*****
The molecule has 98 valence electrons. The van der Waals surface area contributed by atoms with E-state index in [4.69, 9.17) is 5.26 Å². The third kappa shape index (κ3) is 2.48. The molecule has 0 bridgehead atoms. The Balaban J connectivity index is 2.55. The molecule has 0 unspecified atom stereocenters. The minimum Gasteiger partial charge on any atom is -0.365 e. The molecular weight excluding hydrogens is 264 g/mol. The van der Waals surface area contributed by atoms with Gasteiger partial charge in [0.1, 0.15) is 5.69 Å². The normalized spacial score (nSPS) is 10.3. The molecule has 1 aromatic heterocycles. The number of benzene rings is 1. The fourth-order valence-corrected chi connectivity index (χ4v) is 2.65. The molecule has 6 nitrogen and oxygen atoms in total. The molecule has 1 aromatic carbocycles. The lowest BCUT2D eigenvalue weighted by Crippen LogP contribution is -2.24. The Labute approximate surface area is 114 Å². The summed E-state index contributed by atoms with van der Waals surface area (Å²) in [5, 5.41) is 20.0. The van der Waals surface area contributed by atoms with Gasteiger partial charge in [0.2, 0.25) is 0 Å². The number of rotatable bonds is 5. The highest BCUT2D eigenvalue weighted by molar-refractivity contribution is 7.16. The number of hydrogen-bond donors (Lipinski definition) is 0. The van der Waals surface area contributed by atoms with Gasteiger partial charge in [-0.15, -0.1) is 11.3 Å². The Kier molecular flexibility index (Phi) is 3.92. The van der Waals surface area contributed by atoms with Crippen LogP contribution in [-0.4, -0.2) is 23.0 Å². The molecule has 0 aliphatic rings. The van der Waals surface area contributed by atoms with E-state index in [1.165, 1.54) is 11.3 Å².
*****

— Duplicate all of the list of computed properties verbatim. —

The molecule has 98 valence electrons. The van der Waals surface area contributed by atoms with E-state index in [4.69, 9.17) is 5.26 Å². The third kappa shape index (κ3) is 2.48. The molecule has 0 bridgehead atoms. The Balaban J connectivity index is 2.55. The molecule has 0 unspecified atom stereocenters. The minimum Gasteiger partial charge on any atom is -0.365 e. The molecular weight excluding hydrogens is 264 g/mol. The van der Waals surface area contributed by atoms with Gasteiger partial charge in [0.1, 0.15) is 5.69 Å². The normalized spacial score (nSPS) is 10.3. The molecule has 1 aromatic heterocycles. The number of benzene rings is 1. The fourth-order valence-corrected chi connectivity index (χ4v) is 2.65. The molecule has 6 nitrogen and oxygen atoms in total. The molecule has 1 aromatic carbocycles. The lowest BCUT2D eigenvalue weighted by Crippen LogP contribution is -2.24. The Labute approximate surface area is 114 Å². The summed E-state index contributed by atoms with van der Waals surface area (Å²) in [5, 5.41) is 20.0. The van der Waals surface area contributed by atoms with Gasteiger partial charge in [0.2, 0.25) is 0 Å². The number of rotatable bonds is 5. The highest BCUT2D eigenvalue weighted by molar-refractivity contribution is 7.16. The number of hydrogen-bond donors (Lipinski definition) is 0. The van der Waals surface area contributed by atoms with Gasteiger partial charge in [-0.15, -0.1) is 11.3 Å². The Kier molecular flexibility index (Phi) is 3.92. The van der Waals surface area contributed by atoms with Crippen LogP contribution in [-0.4, -0.2) is 23.0 Å². The molecule has 0 aliphatic rings. The van der Waals surface area contributed by atoms with E-state index in [1.165, 1.54) is 11.3 Å².